Nikon D7000 resolution and compression settings

Today I photographed an event for a large company/TV network. Their assignment involved photographing individuals and groups in candid and posed situations at a press conference, and getting those images on-line as quickly as possible. All I had to do was photograph the event, and half way through the event, my client would post the images before the event was completed. Problem was, he wanted a specific size file, straight from the camera.

My contact wanted the file size to be 800k-1mb (roughly). That required me to create an in-camera file at 1MB, as resizing on a computer would slow down the process. He also uses a laptop with a built-in SD card reader, so a camera that uses a CF card was not an option. I chose my Nikon D7000 as the (almost) perfect solution.

I like to shoot large, RAW files. I get lots more control of white balance, sharpness, contrast when I shoot RAW using the Nikon NEF format. Plus, I like the ability to create 30″ photos if the need arises. My issue was that I had no idea, (well, only a vague idea) as to what settings to use.

With the Nikon D7000 I could shoot at various JPG sizes including: large , medium, or small. I also have the ability to vary the degree of compression to each file to “Fine”, “Normal” or “Basic”. A large JPG file with compression setting of “Fine would yield me the highest quality JPG that my camera would create. It would also be too large for my client. I did some research, and come up with these sizes and compression rates if you are shooting for a particular file size:

 

Image quality
Image size
File size1
No. of images1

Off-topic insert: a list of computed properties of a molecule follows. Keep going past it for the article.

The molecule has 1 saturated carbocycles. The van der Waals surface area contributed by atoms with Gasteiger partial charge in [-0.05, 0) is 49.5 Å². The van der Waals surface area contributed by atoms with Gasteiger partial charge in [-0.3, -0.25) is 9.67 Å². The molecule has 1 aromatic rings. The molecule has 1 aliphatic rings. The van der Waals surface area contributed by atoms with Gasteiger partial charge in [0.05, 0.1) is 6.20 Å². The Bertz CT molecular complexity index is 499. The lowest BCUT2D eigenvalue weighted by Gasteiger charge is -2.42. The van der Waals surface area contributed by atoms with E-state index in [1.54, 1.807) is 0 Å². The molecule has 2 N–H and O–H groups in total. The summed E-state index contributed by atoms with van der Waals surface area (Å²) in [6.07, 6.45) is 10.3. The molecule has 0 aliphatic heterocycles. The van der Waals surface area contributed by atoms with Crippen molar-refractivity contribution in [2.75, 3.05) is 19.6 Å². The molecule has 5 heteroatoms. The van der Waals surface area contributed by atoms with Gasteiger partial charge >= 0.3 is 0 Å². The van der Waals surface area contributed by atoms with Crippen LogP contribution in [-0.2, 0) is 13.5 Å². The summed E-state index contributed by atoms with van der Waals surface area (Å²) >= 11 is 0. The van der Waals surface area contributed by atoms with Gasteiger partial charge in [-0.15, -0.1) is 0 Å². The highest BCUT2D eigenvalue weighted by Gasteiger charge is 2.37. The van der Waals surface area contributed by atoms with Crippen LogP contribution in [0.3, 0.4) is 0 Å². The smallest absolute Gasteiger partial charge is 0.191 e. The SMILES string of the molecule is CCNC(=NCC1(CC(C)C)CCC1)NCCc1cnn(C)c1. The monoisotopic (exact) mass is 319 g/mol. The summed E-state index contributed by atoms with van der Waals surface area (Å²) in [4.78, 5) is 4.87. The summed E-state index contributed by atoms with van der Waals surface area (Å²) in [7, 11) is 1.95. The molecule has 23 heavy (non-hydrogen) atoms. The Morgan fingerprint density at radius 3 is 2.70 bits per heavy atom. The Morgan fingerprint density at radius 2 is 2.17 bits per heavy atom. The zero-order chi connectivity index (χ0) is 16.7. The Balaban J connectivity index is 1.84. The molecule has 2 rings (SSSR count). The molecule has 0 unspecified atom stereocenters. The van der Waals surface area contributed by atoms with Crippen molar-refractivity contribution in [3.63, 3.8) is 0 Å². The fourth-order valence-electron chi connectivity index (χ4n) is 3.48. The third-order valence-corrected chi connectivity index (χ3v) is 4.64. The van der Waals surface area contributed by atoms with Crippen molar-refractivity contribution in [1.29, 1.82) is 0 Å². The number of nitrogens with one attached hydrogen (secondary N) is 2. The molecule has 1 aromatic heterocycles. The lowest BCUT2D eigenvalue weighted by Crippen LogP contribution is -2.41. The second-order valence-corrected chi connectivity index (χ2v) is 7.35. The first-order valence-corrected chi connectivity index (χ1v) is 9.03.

Buffer capacity2
NEF (RAW), Lossless compressed, 12-bit
15.5 MB
291
11
NEF (RAW), Lossless compressed, 14-bit
19.4 MB
223
10
NEF (RAW), Compressed, 12-bit
13.6 MB
398
15
NEF (RAW), Compressed, 14-bit
16.7 MB
330
12
JPEG fine3
L
M
S
7.8 MB
4.4 MB
2.0 MB
813
1400
3100
31
100
100
JPEG normal3
L
M
S
3.9 MB
2.2 MB
1.0 MB
1600
2800
6000
100
100
100
JPEG basic3
L
M
S
2.0 MB
1.1 MB
0.5 MB
3100
5500
11000
100
100
100
  1. All figures are approximate. File size varies with scene recorded.
  2. Maximum number of exposures that can be stored in memory buffer at ISO 100. Drops if Optimal quality is selected for JPEG compression or long exposure noise reduction is on.
  3. Figures assume JPEG compression is set to Size priority. Selecting Optimal quality increases the file size of JPEG images; number of images and buffer capacity drop accordingly.

I went to the “Menu” – “Shooting Menu”- “Role played by card in 2nd slot” and chose RAW for slot 1 and JPG for slot 2.  The SD card in slot #1 would record RAW files for potential use at a later time, and the card in slot #2 would record the desired 1MB files. These are from the Nikon website, and based on my over two years of shooting this camera, and a quick test prior to my assignment, I’d say they are pretty stinking close. If you shoot a scene with lots of blue sky, or some other situation where one color/tone dominates the scene, your files will be smaller than a scene with lots of detail.

My JPG settings were “Medium” size and “Basic” compression. I shot 633 images at the assignment. Files ranged in size from 480k (helicopter in flight) – 1.8 MB (lots of detail). Quite a variety of sized, but that is the nature of compressed files.

Client is happy, and so am I.

 

Copyright 2012 Richard K. Dalton (Other than Nikon data)

Tags: , ,

Leave a Reply

Photography in Ft. Worth and Dallas area: Wedding photos, High School Senior pictures, commercial photographer, family portraits